Put an End to Junk Mail
Stop the madness and save trees, clutter and precious time with these simple tactics
You’d think in this digital age the flow of junk snail mail would have slowed to a trickle. Not so. In 2013, the last year for which statistics are available, advertising mail represented 61 percent of all household mail, according to the United States Postal Service. It was the same the year before. All told, some 80 billion pieces of advertising are sent to U.S. households each year.
No wonder much of the mail we get — 44 percent of it — goes directly into the trash, unopened, according to Eddie Scher, communications director for ForestEthics, a nonprofit organization based in Bellingham, Washington. "“It remains a huge problem," says Scher.
That problem costs communities, not to mention the environment, dearly. According to the nonprofit organization Catalogue Choice, direct-marketing mail creates 10 billion pounds of solid waste each year, and communities spend more than $1 billion to collect and dispose of it.
Related: To Shred of Not to Shred?
Some catalogs are literally big offenders. Restoration Hardware's 2014 "source book," for example, weighed in at a whopping 17 pounds and 3,000 pages each. Some recipients were so angry they rounded up as many catalogs as they could and delivered them back to local RH stores.
With only a little effort, though, you can make a significant dent in the amount of junk mail you receive.
Related: 10 Ways to Avoid Scams in 2015
The fastest and easiest way to eliminate a huge chunk of junk mail is to use the Direct Marketing Association’s opt-out form available on the DMAchoice.org website. The DMA requires members to honor these requests for three years. The organization also maintains lists to stop mail being sent to someone who's passed away, as well as their dependents.
Although this will not stop all junk mail, the DMA says its members represent about 80 percent of the total volume of marketing mail in the United States. To remove your name from specific catalogs, you can use the website CatalogChoice.org.
To stop receiving pre-approved credit cards and insurance offers, go to OptOutPrescreen.com, a website maintained by the consumer credit reporting industry. To opt out for five years, make a toll-free call to 1-888-5-OPT-OUT (1-888-567-8688) or visit www.optoutprescreen.com.To opt out permanently, visit www.optoutprescreen.com and request a Permanent Opt-Out Election form, which the organization will mail to you after you request it online. Note: You may not opt out of lists managed by the DMA through this website, so it’s important to do that separately. (Also, if you ever change your mind, you can always opt back in.)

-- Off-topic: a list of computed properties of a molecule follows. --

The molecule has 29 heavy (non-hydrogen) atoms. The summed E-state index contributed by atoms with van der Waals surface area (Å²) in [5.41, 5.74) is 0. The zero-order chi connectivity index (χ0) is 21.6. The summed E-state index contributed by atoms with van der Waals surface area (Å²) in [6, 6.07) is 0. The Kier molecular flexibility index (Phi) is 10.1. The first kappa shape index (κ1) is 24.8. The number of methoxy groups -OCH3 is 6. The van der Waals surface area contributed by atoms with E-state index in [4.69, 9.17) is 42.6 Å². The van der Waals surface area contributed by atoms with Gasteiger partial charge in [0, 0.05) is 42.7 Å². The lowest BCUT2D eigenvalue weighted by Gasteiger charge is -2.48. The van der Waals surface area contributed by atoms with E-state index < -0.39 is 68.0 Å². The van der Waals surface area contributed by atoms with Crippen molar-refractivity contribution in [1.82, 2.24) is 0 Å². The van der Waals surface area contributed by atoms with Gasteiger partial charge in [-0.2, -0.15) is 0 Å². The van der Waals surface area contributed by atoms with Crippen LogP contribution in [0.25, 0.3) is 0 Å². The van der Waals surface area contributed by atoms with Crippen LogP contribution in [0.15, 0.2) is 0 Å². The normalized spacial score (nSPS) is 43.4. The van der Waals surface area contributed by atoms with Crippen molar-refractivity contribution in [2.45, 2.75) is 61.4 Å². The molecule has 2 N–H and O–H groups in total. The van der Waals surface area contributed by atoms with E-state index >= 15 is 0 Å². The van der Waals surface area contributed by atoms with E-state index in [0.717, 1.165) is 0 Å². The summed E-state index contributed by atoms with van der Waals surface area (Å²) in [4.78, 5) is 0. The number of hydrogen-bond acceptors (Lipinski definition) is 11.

Related: Fight Back Against Robocalls
To stop other marketers, you’ll need to send a direct request. Opting out of catalogs and pre-screened credit offers will not stop mail from alumni and professional associations, local merchants, religious associations and charities, politicians, companies you do business with and the ubiquitous mail addressed to “occupant” or “resident.”
Tired of getting those Valpak coupon packs? You can opt out here.
Keep your address to yourself
“The most effective way to remove junk mail is to go through DMA Choice,” said Paul Stephens, director of policy and advocacy for the Privacy Rights Clearinghouse, a nonprofit consumer education and advocacy organization. “The second most effective way is to try to limit the amount of information that’s out there. Once it is, it’s very difficult to get it back.”
Do what you can to keep your name and address from getting on mailing lists in the first place. Be aware that sweepstakes, other giveaways, contests and even product registration cards are often designed mainly to collect your information.
When you must give your name and address to any organization or company, such as a catalog company, car insurance company, credit card company or charitable organization, request that it not be shared with or sold to others. If the company or organization can't or won't comply, or if there's no way to ask or opt out, keep your address to yourself and take your business elsewhere if necessary.
Even the U.S. Postal Service is not above selling your address to data brokers when you move. According to Forbes, "If you want to forward your mail, the USPS does not offer an option to opt out of sharing the data, or even paying for the privilege of opting out." Forbes notes a loophole that may help consumers who are willing to go through the effort: "When you fill out the online form to change an address, you can indicate a temporary change that provides six months of forwarding that can then be extended for another six months. That information, unlike the changes marked as permanent, is not included in the master list sold to data brokers."
Data brokers have plenty of other ways of learning your new address, however, so the other steps listed above are likely to be more worth your time.